Discussion





Discussion

Both public member functions and nonmember functions form part of the public interface of a class. The Interface Principle states: For a class X, all functions (including nonmember functions) that both "mention" X and are "supplied with" X in the same namespace are logically part of X, because they form part of X's interface. (See Item 44 and [Sutter00].)

The C++ language is explicitly designed to enforce the Interface Principle. The reason why argument-dependent lookup (ADL, also known as Koenig lookup) was added to the language was to ensure that code that uses an object x of type X can use its nonmember function interface (e.g., cout << x, which invokes the nonmember operator<< for X) as easily as it can use member functions (e.g., x.f(), which requires no special lookup because f is clearly to be looked up in the scope of X). ADL ensures that nonmember functions that take X objects and that are supplied with X's definition can participate as first-class members of X's interface, just like X's direct member functions naturally do.

In particular, the primary motivating example for ADL was the case where X is std::string (see [Sutter00]).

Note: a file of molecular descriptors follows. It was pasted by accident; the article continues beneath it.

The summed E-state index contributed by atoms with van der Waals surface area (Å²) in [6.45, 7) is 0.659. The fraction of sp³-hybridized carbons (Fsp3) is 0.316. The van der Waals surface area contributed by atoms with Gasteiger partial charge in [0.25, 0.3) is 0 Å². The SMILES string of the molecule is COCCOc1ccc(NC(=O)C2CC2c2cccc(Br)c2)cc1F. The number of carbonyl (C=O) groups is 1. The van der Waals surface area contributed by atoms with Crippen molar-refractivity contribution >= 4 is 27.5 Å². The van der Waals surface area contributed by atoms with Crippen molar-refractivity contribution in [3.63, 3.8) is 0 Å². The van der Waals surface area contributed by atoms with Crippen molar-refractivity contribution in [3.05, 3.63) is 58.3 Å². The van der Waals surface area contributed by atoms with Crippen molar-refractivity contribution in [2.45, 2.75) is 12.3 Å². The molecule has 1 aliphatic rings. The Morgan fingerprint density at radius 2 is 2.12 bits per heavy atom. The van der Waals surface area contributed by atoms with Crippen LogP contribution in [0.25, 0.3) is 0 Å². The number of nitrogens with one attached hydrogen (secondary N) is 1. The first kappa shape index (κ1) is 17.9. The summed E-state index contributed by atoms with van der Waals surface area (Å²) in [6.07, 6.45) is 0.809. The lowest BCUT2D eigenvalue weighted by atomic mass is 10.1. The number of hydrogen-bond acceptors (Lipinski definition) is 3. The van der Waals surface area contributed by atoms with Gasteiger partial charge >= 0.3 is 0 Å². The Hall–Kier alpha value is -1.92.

Consider a class X, defined in namespace N:

class X {
public:
  void f();
};

X operator+( const X&, const X& );

Callers will typically want to write code like this, where x1, x2 , and x3 are objects of type X:

x3 = x1 + x2;

If the operator+ is declared in the same namespace as X, there's no problem, and such code always just works, because the supplied operator+ will be looked up using ADL.

If the operator+ is not declared in the same namespace as X, the caller's code fails to work. The caller has two workarounds to make it work. The first is to use explicit qualification:

x3 = N::operator+( x1, x2 );

This is deplorable and shameful because it requires the user to give up natural operator syntax, which is the point of operator overloading in the first place. The only other option is to write a using statement:

using N::operator+;
// or: using namespace N;
x3 = x1 + x2;

Writing either of the indicated using statements is perfectly acceptable (see Item 59), but the caller doesn't have to jump through these hoops when the author of X does the right thing and puts operator+ for X objects into the same namespace as X.

For the flip side of this issue, see Item 58).


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